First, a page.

In speaking of the Anglican Church as being inherently catholic, I use the word ‘catholic’ in its broad original meaning. Catholic means whole, integral, complete: its opposite is partial, unbalanced, sectarian.
To be truly catholic means taking seriously the power of the Holy Spirit, so enthusiastically testified to by evangelicals and charismatics; it means conserving the treasures of the past; it means we must be open to fresh initiatives for the future; it means we have a social gospel; it means we are alert to the real questions being asked by our contemporaries; it most importantly calls us to develop our own our personal holiness.
General Synod has this week approved the latest proposal for the ordination of women as bishops. We can talk more about this after the service. The crumbs that have finally fallen from the rich man’s table are something with which we have to try to flourish. The question for us now is: are we willing to have a go and maintain a vibrant catholic traditionalist wing which continues to add something to the life of our Church?
The Society will be our way of coming together, uniting together, to work together in new ways for our future. It will require us not to look back at the good old days but to look to days yet to come where we as catholic Anglicans have created an ecclesial body which allows us to flourish.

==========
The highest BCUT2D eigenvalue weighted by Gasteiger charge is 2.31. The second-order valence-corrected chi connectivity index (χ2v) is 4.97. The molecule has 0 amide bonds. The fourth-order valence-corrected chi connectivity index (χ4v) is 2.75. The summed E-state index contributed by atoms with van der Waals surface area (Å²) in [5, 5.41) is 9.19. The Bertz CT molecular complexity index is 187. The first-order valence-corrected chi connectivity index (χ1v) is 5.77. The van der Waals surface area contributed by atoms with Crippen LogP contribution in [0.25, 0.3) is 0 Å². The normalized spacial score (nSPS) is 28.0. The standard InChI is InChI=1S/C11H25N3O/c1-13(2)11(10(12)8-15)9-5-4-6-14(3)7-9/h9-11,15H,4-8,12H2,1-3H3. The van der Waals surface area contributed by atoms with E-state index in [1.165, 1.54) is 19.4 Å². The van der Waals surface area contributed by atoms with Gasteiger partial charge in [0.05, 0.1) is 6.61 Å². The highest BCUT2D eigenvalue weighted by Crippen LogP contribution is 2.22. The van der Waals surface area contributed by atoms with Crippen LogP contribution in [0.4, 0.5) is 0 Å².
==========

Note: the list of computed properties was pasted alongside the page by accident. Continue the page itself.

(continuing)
In our Gospel reading today as the passion gets under way, Jesus has to witness to his own truth. He remains stubborn in his trust of the Father, in spite of the catcalls of his accusers and the silence of his absent friends. He may wonder where all the witnesses to truth have gone and why they are so few in number when the authorities come out in force. He may wonder why you end up being pushed around so much for the sake of the kingdom. He may have his own questions about the worth of it all. He may doubt if the pain will ever go away.
To crown it all, Pilate ensures that Jesus has his title above his cross: ‘Jesus of Nazareth, King of the Jews’. Is that comic relief? Is that protest? Is that the nearest Pilate will ever get to witnessing to the truth? Who knows?
What we do know is that Jesus’ unfailing witness to the truth marks his true kingship. As his subjects, we will be judged on how we have witnessed to his truth, his love, his way. For a place in his kingdom we will be questioned on our own attitudes and behaviour. We don’t have to wait for the last judgement to find out the questions we will be asked. When it comes to places in his kingdom, the interviews are already taking place.
Here and now.
What John Keble reminded his hearers, and what the Oxford Movement took up, was the integral place of the Anglican Church in the great continuous stream of catholic Christianity. Because the church is composed of fallible human members it is constantly in need of reformation and renewal; but because it is the divine society indwelt by the Holy Spirit, the gates of hell will not prevail against it. That was Jesus’ promise. His invitation to us is to be agents in the fulfilment of that promise. I believe in the future of Anglo-Catholicism but it needs us to reform and renew ourselves. May we all commit ourselves to that future. ND
This sermon was originally preached at the ‘Vision Glorious’ celebration at Wakefield Cathedral, 24 November 2013 by Bishop Tony Robinson, Bishop of Pontefract